Simple excision of pterygium has a high recurrence rate (30-82%) (1-3). To avoid recurrence, various medical and surgical methods are employed. The ideal treatment method of pterygium should both prevent the recurrence and have no adverse effect. The ideal procedure owning these advantages has not been developed yet.
Mitomycin-C application and conjunctival autografting are the two most commonly used adjunctive treatment methods in pterygium surgery (18).
Employing postoperative mitomycin-C drops or intraoperative single dose mitomycin-C was reported to reduce the recurrence rate after pterygium excision as low as 0% to 12% (5,21,24). Anduze, in a ten-year study, reported mild and easily resolved adverse effects with the single intraoperative application of 0.1 cc of 0.4 mg/ml of mitomycin-C into the subconjunctival space (4). However, the serious sight-threatening complications of mitomycin have been reported even if it was used in a minimum concentration and for a minimum period (13,24,25). These reports raised questions regarding the safety of mitomycin-C in pterygium surgery.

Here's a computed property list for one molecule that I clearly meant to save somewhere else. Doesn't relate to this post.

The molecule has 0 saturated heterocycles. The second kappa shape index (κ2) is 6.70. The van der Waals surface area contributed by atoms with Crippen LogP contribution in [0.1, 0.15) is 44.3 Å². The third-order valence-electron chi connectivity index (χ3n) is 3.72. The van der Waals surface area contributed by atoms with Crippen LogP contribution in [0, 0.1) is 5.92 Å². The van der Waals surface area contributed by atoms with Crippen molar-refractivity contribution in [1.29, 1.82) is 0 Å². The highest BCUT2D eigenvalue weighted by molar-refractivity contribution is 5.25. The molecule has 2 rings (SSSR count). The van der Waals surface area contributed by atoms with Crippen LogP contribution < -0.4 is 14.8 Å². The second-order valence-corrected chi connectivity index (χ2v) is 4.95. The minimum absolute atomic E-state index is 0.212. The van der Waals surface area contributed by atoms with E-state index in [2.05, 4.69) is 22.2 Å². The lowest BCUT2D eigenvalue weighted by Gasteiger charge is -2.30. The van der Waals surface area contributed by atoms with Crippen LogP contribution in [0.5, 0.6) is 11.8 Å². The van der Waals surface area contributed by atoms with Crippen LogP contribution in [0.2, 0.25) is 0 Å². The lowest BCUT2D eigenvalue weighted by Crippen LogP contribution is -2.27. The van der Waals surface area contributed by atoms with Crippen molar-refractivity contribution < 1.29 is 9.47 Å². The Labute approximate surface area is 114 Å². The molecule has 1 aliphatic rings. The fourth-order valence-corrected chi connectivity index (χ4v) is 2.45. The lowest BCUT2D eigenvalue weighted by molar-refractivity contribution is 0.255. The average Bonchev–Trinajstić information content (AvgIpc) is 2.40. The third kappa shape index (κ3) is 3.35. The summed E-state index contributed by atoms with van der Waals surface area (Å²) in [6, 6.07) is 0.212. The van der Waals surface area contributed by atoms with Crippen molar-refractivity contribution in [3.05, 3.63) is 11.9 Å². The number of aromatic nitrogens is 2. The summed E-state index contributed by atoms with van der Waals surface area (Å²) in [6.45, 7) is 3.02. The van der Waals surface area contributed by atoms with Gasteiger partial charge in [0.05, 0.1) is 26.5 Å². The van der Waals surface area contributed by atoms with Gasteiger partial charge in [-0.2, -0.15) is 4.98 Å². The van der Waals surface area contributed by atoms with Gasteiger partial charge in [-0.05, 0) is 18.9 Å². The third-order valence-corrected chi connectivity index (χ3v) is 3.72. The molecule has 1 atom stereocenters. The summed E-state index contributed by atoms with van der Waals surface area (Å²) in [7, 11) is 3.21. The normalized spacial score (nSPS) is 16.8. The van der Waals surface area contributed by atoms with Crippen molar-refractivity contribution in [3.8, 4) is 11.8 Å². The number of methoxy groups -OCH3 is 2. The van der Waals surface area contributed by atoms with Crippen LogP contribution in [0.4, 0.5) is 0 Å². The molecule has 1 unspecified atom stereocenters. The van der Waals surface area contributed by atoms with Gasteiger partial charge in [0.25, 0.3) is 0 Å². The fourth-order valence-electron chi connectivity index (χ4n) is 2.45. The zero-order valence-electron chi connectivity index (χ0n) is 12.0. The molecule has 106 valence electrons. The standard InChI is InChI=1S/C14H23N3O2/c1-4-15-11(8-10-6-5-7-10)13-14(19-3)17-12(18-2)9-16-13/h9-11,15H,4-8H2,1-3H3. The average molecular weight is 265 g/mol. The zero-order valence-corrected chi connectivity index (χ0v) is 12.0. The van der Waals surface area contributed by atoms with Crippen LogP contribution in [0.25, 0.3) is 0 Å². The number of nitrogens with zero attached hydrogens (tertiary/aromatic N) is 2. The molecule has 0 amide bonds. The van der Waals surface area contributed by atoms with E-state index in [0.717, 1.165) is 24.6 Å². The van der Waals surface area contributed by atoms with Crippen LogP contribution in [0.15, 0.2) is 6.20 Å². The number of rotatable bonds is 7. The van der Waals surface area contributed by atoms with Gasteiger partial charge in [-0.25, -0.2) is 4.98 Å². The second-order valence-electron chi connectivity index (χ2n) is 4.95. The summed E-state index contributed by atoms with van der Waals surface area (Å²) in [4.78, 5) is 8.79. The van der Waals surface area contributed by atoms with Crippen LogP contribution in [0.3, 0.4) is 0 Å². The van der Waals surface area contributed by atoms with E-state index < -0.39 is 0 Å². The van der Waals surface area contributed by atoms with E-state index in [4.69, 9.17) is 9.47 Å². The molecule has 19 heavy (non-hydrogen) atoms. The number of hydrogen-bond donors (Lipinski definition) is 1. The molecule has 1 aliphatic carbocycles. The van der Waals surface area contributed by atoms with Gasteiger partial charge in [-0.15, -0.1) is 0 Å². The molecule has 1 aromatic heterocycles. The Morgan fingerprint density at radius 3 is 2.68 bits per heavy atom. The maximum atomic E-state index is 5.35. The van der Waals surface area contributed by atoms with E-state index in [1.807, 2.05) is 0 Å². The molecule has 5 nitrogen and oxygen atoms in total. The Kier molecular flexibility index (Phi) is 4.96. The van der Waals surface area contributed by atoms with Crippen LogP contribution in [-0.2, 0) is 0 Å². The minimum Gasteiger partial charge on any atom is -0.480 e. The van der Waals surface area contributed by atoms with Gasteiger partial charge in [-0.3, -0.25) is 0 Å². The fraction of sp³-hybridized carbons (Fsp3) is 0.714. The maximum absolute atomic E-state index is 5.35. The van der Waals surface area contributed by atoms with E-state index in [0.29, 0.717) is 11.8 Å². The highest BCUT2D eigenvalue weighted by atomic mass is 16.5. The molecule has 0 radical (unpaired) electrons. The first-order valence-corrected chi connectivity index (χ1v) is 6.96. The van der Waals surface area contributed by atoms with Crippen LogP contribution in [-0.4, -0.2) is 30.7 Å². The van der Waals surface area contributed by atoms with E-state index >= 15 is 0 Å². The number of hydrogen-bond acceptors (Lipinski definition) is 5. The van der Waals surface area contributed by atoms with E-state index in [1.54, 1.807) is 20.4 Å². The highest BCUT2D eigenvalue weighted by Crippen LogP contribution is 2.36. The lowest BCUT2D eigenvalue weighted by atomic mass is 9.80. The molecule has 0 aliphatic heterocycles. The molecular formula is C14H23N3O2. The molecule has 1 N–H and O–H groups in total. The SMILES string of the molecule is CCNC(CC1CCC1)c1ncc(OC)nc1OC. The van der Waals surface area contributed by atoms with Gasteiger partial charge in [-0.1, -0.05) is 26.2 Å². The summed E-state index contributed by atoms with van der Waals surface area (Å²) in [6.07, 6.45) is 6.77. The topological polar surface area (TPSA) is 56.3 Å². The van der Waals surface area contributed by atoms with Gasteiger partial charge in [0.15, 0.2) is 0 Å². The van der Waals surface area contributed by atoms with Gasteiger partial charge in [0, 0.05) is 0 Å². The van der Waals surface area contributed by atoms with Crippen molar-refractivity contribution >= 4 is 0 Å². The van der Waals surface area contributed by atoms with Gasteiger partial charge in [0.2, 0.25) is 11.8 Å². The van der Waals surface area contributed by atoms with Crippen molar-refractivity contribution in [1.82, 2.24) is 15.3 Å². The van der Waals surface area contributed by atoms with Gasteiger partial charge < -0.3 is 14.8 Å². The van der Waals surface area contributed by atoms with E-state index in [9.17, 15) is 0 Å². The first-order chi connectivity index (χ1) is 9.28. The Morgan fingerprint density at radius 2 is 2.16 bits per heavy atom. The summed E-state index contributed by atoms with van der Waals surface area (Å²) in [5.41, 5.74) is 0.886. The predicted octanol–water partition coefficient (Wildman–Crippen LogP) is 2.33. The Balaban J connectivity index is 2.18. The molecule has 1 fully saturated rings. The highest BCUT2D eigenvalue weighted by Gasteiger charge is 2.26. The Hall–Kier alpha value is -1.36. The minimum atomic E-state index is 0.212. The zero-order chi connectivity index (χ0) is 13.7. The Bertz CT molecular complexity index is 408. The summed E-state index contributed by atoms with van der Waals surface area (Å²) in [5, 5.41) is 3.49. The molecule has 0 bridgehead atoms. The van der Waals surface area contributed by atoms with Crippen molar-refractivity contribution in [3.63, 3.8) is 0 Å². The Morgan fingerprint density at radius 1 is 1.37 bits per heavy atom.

Recently, the conjunctival autografting is used successfully in pterygium surgery to prevent the recurrence. The most report revealed that this procedure had a recurrence rate of 0% to 7% (3,14,18). Stark et al suggested that conjunctival autografting is the best option in the treatment of advanced primary and recurrent pterygium (26). However, Lawallen and Chen et al reported a 21% and 39% recurrence rate after conjunctival autografting (28,29). Moreover, it may cause many problems such as graft edema, graft necrosis, subconjunctival hematoma, granuloma of the tenon, corneoscleral dellen, epithelial inclusion cysts, and donor site fibrosis, and there can be donor graft handling (9,14,27,28). In addition, conjunctival autografting has other complications including a technical difficulty with extended operation time and expense, and patients discomfort originating from multiple suture knots.